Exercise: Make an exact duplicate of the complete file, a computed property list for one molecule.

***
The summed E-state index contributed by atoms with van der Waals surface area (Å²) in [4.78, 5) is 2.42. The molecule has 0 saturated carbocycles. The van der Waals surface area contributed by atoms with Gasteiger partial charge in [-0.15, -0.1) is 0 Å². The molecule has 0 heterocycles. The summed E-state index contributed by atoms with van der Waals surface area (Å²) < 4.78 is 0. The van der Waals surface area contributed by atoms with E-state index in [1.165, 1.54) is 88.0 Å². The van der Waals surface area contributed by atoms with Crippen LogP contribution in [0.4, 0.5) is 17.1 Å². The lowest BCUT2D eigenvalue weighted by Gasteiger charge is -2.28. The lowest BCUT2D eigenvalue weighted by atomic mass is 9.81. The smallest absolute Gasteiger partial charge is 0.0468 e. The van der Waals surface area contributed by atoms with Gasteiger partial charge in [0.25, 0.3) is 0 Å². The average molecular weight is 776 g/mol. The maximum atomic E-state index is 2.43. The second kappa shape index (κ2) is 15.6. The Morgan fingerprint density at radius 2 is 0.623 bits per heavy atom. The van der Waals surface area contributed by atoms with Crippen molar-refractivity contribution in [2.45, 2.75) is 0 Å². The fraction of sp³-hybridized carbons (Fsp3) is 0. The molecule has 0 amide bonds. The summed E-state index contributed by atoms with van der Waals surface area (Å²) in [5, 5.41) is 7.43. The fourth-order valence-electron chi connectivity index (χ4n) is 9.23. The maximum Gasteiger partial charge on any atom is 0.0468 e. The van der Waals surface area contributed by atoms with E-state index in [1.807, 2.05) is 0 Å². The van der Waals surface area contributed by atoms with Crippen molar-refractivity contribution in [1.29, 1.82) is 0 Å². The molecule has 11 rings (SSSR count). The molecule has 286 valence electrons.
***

The summed E-state index contributed by atoms with van der Waals surface area (Å²) in [4.78, 5) is 2.42. The molecule has 0 saturated carbocycles. The van der Waals surface area contributed by atoms with Gasteiger partial charge in [-0.15, -0.1) is 0 Å². The molecule has 0 heterocycles. The summed E-state index contributed by atoms with van der Waals surface area (Å²) < 4.78 is 0. The van der Waals surface area contributed by atoms with E-state index in [1.165, 1.54) is 88.0 Å². The van der Waals surface area contributed by atoms with Crippen LogP contribution in [0.4, 0.5) is 17.1 Å². The lowest BCUT2D eigenvalue weighted by Gasteiger charge is -2.28. The lowest BCUT2D eigenvalue weighted by atomic mass is 9.81. The smallest absolute Gasteiger partial charge is 0.0468 e. The van der Waals surface area contributed by atoms with Gasteiger partial charge in [0.25, 0.3) is 0 Å². The average molecular weight is 776 g/mol. The maximum atomic E-state index is 2.43. The second kappa shape index (κ2) is 15.6. The Morgan fingerprint density at radius 2 is 0.623 bits per heavy atom. The van der Waals surface area contributed by atoms with Crippen molar-refractivity contribution in [2.45, 2.75) is 0 Å². The fraction of sp³-hybridized carbons (Fsp3) is 0. The molecule has 0 amide bonds. The summed E-state index contributed by atoms with van der Waals surface area (Å²) in [5, 5.41) is 7.43. The fourth-order valence-electron chi connectivity index (χ4n) is 9.23. The maximum Gasteiger partial charge on any atom is 0.0468 e. The van der Waals surface area contributed by atoms with E-state index in [1.807, 2.05) is 0 Å². The van der Waals surface area contributed by atoms with Crippen molar-refractivity contribution in [1.29, 1.82) is 0 Å². The molecule has 11 rings (SSSR count). The molecule has 286 valence electrons.